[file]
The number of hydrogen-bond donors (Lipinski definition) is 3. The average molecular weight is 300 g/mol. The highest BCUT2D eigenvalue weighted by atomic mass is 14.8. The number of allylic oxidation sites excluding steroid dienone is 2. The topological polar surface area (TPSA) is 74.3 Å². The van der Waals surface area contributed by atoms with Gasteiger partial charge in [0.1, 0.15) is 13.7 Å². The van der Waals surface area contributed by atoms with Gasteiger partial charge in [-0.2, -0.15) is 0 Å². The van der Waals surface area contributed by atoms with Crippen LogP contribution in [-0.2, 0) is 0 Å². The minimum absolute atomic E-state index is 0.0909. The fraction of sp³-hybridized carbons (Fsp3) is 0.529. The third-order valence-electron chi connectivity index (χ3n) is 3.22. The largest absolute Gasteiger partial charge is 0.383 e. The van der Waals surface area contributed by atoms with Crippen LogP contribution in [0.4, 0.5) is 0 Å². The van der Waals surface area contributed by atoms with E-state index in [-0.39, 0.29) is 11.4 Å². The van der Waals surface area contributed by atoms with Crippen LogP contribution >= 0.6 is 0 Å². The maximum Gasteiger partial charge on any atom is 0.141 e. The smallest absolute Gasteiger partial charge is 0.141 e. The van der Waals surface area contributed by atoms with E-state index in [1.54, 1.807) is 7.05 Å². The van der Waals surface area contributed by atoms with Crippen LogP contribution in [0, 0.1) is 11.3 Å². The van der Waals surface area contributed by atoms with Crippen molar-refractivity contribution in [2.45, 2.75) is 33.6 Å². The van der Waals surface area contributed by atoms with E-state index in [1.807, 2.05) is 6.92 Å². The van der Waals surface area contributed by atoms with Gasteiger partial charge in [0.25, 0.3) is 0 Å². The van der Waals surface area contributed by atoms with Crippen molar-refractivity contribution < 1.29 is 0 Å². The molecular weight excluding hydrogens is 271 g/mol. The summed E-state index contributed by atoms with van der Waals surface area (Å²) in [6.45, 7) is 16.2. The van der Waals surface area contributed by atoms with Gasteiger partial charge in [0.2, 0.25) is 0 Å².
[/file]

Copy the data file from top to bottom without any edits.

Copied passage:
The number of hydrogen-bond donors (Lipinski definition) is 3. The average molecular weight is 300 g/mol. The highest BCUT2D eigenvalue weighted by atomic mass is 14.8. The number of allylic oxidation sites excluding steroid dienone is 2. The topological polar surface area (TPSA) is 74.3 Å². The van der Waals surface area contributed by atoms with Gasteiger partial charge in [0.1, 0.15) is 13.7 Å². The van der Waals surface area contributed by atoms with Gasteiger partial charge in [-0.2, -0.15) is 0 Å². The van der Waals surface area contributed by atoms with Crippen LogP contribution in [-0.2, 0) is 0 Å². The minimum absolute atomic E-state index is 0.0909. The fraction of sp³-hybridized carbons (Fsp3) is 0.529. The third-order valence-electron chi connectivity index (χ3n) is 3.22. The largest absolute Gasteiger partial charge is 0.383 e. The van der Waals surface area contributed by atoms with Crippen LogP contribution in [0.4, 0.5) is 0 Å². The van der Waals surface area contributed by atoms with E-state index in [-0.39, 0.29) is 11.4 Å². The van der Waals surface area contributed by atoms with Crippen LogP contribution >= 0.6 is 0 Å². The maximum Gasteiger partial charge on any atom is 0.141 e. The smallest absolute Gasteiger partial charge is 0.141 e. The van der Waals surface area contributed by atoms with E-state index in [1.54, 1.807) is 7.05 Å². The van der Waals surface area contributed by atoms with Crippen LogP contribution in [0, 0.1) is 11.3 Å². The van der Waals surface area contributed by atoms with Crippen molar-refractivity contribution in [2.45, 2.75) is 33.6 Å². The van der Waals surface area contributed by atoms with E-state index in [1.807, 2.05) is 6.92 Å². The van der Waals surface area contributed by atoms with Gasteiger partial charge in [0.25, 0.3) is 0 Å². The van der Waals surface area contributed by atoms with Crippen molar-refractivity contribution < 1.29 is 0 Å². The molecular weight excluding hydrogens is 271 g/mol. The summed E-state index contributed by atoms with van der Waals surface area (Å²) in [6.45, 7) is 16.2. The van der Waals surface area contributed by atoms with Gasteiger partial charge in [0.2, 0.25) is 0 Å².